The story of Henrietta Lacks, an African-American woman whose cancer cells created a seemingly "immortal" lineage that continued decades after her death, comes to the screen April 22 as an original movie on HBO.
A new trailer offers a glimpse of Lacks' incredible story. The cells were harvested from a tumor without Lacks' knowledge or permission when she was undergoing treatment for cervical cancer, and they were able to do something no other cells had done before — survive and reproduce in the lab.
After Lacks died of cancer in 1951, her family was unaware that her cells had been taken and were being used extensively in medical research. Reporter Rebecca Skloot uncovered the tale, writing about it in her book "The Immortal Life of Henrietta Lacks" (Crown Publishing Group, 2010), which was the basis for the film. ['The Immortal Life of Henrietta Lacks': Official Trailer | Video]
While Lacks wasn't a scientist, her cells — known as HeLa cells — left an indelible mark in the scientific world. HeLa cells contributed to significant medical breakthroughs, including the development of the polio vaccine, and advances in in vitro fertilization, cloning and chemotherapy, according to Skloot. An estimated 20 tons of HeLa cells have been produced since then, and they continue to multiply and advance research decades after her death.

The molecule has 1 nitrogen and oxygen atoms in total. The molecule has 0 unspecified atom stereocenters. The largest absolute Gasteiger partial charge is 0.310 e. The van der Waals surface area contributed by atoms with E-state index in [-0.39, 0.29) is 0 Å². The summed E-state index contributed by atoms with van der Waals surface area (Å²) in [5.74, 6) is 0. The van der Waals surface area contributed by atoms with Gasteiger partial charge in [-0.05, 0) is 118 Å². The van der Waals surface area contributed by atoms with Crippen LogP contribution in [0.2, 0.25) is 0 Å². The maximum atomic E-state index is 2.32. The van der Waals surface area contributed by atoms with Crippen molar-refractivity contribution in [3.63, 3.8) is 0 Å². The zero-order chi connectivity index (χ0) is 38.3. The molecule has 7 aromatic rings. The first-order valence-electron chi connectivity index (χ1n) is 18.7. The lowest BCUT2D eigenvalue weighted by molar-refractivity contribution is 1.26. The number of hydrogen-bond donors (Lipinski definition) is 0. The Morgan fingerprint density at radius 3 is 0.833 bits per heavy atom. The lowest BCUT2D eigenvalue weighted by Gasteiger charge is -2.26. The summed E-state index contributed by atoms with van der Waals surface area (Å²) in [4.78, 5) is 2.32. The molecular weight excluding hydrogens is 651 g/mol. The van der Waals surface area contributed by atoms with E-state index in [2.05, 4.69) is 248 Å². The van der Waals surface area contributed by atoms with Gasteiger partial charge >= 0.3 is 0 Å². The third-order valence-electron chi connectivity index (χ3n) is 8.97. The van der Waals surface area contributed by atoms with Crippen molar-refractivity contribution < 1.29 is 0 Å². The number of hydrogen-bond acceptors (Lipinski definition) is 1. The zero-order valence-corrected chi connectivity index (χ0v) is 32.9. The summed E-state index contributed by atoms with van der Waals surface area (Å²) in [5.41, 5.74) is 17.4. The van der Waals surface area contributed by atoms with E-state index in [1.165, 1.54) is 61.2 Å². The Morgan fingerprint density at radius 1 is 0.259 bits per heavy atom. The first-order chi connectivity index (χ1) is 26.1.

Original article on Live Science.
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Mindy Weisberger is an editor at Scholastic and a former Live Science channel editor and senior writer. She has reported on general science, covering climate change, paleontology, biology, and space. Mindy studied film at Columbia University; prior to Live Science she produced, wrote and directed media for the American Museum of Natural History in New York City. Her videos about dinosaurs, astrophysics, biodiversity and evolution appear in museums and science centers worldwide, earning awards such as the CINE Golden Eagle and the Communicator Award of Excellence. Her writing has also appeared in Scientific American, The Washington Post and How It Works Magazine.